Plectranthias polygonius and P. hinano are two new species from our favorite group of dwarf basslets, and good thing too because there seems to be tons of them to be found in deep waters of the world. These two new beauties hail from French Polynesia and the Republic of the Marshall Islands in the Central Pacific Ocean.
Both of these new serranids are reminiscent of species we’ve seen before, either from descriptions of a super exotic, far flung species and the other is quite similar to the popular Geometric Pygmy ‘hawkfish’ that are common in the saltwater aquarium world. The first one, Plectranthias hinano is very similar to Plectranthias bennetti described from the Coral Sea several years ago;
Interestingly the body coloration of P. hinano is nearly identical to Bennett’s Plectranthias but where the latter has a completely clear dorsal fin, the former has some degree of yellow coloring and a dark black spot in the center of the dorsal fin base. The hinano Plectranthias was collected in Tahiti and Moorea in French Polynesia,at a depth of 90 to 98 meters or just around 300 feet deep.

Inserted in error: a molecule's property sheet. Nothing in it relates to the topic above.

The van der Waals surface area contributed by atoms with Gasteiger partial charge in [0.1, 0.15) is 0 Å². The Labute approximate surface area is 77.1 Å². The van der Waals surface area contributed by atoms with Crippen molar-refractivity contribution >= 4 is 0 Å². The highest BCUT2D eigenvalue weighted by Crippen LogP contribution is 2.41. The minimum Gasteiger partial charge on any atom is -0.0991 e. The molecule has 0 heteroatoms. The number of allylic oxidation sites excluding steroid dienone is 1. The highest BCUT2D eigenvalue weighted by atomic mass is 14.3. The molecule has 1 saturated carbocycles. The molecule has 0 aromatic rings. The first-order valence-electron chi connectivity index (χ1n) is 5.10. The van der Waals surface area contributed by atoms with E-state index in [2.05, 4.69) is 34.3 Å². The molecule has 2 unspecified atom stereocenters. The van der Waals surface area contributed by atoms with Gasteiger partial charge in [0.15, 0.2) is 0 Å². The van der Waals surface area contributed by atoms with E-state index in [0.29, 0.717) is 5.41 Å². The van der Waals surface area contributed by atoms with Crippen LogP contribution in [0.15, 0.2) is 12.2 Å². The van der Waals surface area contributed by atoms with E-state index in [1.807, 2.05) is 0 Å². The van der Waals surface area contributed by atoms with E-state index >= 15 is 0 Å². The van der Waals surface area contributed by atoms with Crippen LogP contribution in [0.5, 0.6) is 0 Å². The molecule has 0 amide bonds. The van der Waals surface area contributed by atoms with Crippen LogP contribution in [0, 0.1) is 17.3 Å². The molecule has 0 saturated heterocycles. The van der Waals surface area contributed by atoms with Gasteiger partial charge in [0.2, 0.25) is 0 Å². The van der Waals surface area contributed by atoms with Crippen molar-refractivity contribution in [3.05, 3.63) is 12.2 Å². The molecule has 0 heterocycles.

The other species, Plectranthias polygonius which is also from French Polynesia has been sighted in the Marshall Islands as well, and it’s also a deep living mesophotic species. This jewel was collected from 105 meters (345 feet) in Tahiti and 120 meters (393 feet) in Maloelap Atoll and it features a very distinctive appearance.
The white body is punctuated by very attractive red squares or polygons with highlights of yellow color in the dorsal and anal fins, as well as yellow stripes on the face. This ‘geometric’ pattern is somewhat reminiscent of the common Plectranthias inermis, with which is also shares a very prominent elongated dorsal fin spike.
Plectranthias polygonius and P. hinano represent the fourth and fifth new species of this abundant and diverse group of reef fish just this year and brings the total number of species in this genus to a whopping 58. Every time that deep diving ichthyologists dive mesophotic reefs in new parts of the world they almost always come up with new Plectranthias species and we can’t wait to see what fun shapes and colors will be discovered in this group. [ZooKeys]